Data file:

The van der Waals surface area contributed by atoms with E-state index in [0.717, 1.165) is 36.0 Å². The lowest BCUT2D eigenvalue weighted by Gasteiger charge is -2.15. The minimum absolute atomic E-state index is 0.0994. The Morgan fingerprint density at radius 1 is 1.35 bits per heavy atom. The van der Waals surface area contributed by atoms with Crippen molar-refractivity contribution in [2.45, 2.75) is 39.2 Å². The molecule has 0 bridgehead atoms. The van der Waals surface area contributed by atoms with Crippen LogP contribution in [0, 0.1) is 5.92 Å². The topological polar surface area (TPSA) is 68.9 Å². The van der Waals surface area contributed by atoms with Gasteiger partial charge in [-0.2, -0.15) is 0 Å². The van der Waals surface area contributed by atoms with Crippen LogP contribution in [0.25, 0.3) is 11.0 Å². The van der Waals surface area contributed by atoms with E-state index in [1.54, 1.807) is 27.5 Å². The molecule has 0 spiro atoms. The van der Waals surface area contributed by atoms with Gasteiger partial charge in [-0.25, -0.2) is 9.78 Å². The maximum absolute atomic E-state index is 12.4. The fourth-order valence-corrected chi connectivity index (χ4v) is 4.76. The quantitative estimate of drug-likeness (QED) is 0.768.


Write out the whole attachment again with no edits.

The van der Waals surface area contributed by atoms with E-state index in [0.717, 1.165) is 36.0 Å². The lowest BCUT2D eigenvalue weighted by Gasteiger charge is -2.15. The minimum absolute atomic E-state index is 0.0994. The Morgan fingerprint density at radius 1 is 1.35 bits per heavy atom. The van der Waals surface area contributed by atoms with Crippen molar-refractivity contribution in [2.45, 2.75) is 39.2 Å². The molecule has 0 bridgehead atoms. The van der Waals surface area contributed by atoms with Crippen LogP contribution in [0, 0.1) is 5.92 Å². The topological polar surface area (TPSA) is 68.9 Å². The van der Waals surface area contributed by atoms with Gasteiger partial charge in [-0.2, -0.15) is 0 Å². The van der Waals surface area contributed by atoms with Crippen LogP contribution in [0.25, 0.3) is 11.0 Å². The van der Waals surface area contributed by atoms with E-state index in [1.54, 1.807) is 27.5 Å². The molecule has 0 spiro atoms. The van der Waals surface area contributed by atoms with Gasteiger partial charge in [-0.25, -0.2) is 9.78 Å². The maximum absolute atomic E-state index is 12.4. The fourth-order valence-corrected chi connectivity index (χ4v) is 4.76. The quantitative estimate of drug-likeness (QED) is 0.768.